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Int J Clin Exp Pathol 2012;5(9):882-891
Accuracy of grading of urothelial carcinoma on urine cytology: an analysis of
interobserver and intraobserver agreement
Michelle D Reid, Adeboye O Osunkoya, Momin T Siddiqui, Stephen W Looney
Department of Pathology, Emory University School of Medicine and Department of Biostatistics, Georgia Health Sciences University, Augusta,
Received August 31, 2012; Accepted September 24, 2012; Epub October 20, 2012; Published October 30, 2012
Abstract: Background: Urine samples of known urothelial carcinoma were independently graded by 3 pathologists with (MS, MR) and without
(AO) fellowship training in cytopathology using a modified version of the 2004 2-tiered World Health Organization classification system. By
measuring interobserver and intraobserver agreement among pathologists, compared with the gold standard of biopsy/resection, specimen
accuracy and reproducibility of grading in urine was determined. Methods: 44 urine cytology samples were graded as low or high-grade by 3
pathologists with a 2-3 week interval between grading. Pathologists were blinded to their and others’ grades and histologic diagnoses.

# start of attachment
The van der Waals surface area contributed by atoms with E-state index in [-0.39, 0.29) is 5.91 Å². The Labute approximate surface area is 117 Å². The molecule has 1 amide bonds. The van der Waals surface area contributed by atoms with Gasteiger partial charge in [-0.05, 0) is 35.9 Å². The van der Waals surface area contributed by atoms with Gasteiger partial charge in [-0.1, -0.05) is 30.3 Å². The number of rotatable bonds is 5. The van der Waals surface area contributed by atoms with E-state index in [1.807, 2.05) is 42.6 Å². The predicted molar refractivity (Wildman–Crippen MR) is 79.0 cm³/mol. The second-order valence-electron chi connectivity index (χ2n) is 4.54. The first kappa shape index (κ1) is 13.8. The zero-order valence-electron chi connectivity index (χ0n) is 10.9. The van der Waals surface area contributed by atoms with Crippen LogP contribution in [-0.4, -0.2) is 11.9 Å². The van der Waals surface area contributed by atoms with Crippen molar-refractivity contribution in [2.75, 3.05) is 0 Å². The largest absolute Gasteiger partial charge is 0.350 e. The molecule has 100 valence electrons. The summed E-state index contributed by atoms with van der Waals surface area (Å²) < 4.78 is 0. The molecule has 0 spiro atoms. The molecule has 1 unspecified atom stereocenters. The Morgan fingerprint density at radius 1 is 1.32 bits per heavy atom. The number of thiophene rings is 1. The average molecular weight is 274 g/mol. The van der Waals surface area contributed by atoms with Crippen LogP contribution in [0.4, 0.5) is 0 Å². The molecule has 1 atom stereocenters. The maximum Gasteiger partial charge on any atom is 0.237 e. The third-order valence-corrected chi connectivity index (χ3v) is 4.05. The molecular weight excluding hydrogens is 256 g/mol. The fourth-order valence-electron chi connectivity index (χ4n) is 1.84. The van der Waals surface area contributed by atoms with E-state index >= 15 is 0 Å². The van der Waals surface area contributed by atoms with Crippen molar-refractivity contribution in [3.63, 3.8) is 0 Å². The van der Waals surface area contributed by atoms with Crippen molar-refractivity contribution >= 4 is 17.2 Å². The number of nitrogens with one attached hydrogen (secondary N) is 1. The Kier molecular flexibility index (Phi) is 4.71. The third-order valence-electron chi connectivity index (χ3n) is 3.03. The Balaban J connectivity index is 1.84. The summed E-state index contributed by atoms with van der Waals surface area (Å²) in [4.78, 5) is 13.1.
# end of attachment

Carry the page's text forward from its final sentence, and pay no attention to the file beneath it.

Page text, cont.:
Coefficient kappa was used to measure interobserver and intraobserver agreement among pathologists. Accuracy was measured by
percentage agreement with the biopsy/resection separately for each pathologist, and for all pathologists and occasions combined. Results:
The overall accuracy was 77% (95% C.I., 72% – 82%). Pathologist AO was significantly more accurate than MR on occasion 1 (p = 0.006) and 2
(p = 0.039). No other significant differences were found among the observers. Interobserver agreement using coefficient kappa was
unacceptably low, with all but one of the kappa value being less than 0.40, the cutoff for a “fair” degree of agreement. Intraobserver agreement,
as measured by coefficient kappa, was adequate. Conclusions: Our study underscores the lack of precision and subjective nature of grading
urothelial carcinoma on urine samples. There was poor inter- and intraobserver agreement among pathologists despite fellowship training in
cytopathology. Clinicians and cytopathologists should be mindful of this pitfall and avoid grading urothelial carcinoma on urine samples,
especially since grading may impact patient management. (IJCEP1208028).
Keywords: Urothelial carcinoma, accuracy of grading, urine cytology
Address all correspondence to:
Dr. Michelle D Reid,
Department of Pathology
Emory University School of Medicine
1364 Clifton Rd NE, Room H190
Atlanta, GA 30322, USA.